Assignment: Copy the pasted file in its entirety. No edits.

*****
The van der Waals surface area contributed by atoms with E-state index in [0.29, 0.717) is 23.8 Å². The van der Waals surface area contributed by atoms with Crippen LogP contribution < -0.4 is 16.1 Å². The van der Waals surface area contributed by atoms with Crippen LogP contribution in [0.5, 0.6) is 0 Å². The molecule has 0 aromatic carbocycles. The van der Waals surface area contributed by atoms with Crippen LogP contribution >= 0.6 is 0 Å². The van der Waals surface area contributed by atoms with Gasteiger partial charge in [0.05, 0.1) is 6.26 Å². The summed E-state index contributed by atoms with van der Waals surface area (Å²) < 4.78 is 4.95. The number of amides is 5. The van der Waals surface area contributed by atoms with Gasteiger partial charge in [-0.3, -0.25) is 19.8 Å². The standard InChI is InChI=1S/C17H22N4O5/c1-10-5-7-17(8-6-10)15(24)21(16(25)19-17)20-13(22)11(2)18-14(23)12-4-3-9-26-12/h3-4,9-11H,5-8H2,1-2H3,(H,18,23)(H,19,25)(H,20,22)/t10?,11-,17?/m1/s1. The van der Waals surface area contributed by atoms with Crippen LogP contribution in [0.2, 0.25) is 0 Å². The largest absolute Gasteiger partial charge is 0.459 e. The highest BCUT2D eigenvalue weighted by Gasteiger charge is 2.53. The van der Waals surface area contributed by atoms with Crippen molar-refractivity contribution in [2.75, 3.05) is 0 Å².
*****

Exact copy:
The van der Waals surface area contributed by atoms with E-state index in [0.29, 0.717) is 23.8 Å². The van der Waals surface area contributed by atoms with Crippen LogP contribution < -0.4 is 16.1 Å². The van der Waals surface area contributed by atoms with Crippen LogP contribution in [0.5, 0.6) is 0 Å². The molecule has 0 aromatic carbocycles. The van der Waals surface area contributed by atoms with Crippen LogP contribution >= 0.6 is 0 Å². The van der Waals surface area contributed by atoms with Gasteiger partial charge in [0.05, 0.1) is 6.26 Å². The summed E-state index contributed by atoms with van der Waals surface area (Å²) < 4.78 is 4.95. The number of amides is 5. The van der Waals surface area contributed by atoms with Gasteiger partial charge in [-0.3, -0.25) is 19.8 Å². The standard InChI is InChI=1S/C17H22N4O5/c1-10-5-7-17(8-6-10)15(24)21(16(25)19-17)20-13(22)11(2)18-14(23)12-4-3-9-26-12/h3-4,9-11H,5-8H2,1-2H3,(H,18,23)(H,19,25)(H,20,22)/t10?,11-,17?/m1/s1. The van der Waals surface area contributed by atoms with Crippen LogP contribution in [0.2, 0.25) is 0 Å². The largest absolute Gasteiger partial charge is 0.459 e. The highest BCUT2D eigenvalue weighted by Gasteiger charge is 2.53. The van der Waals surface area contributed by atoms with Crippen molar-refractivity contribution in [2.75, 3.05) is 0 Å².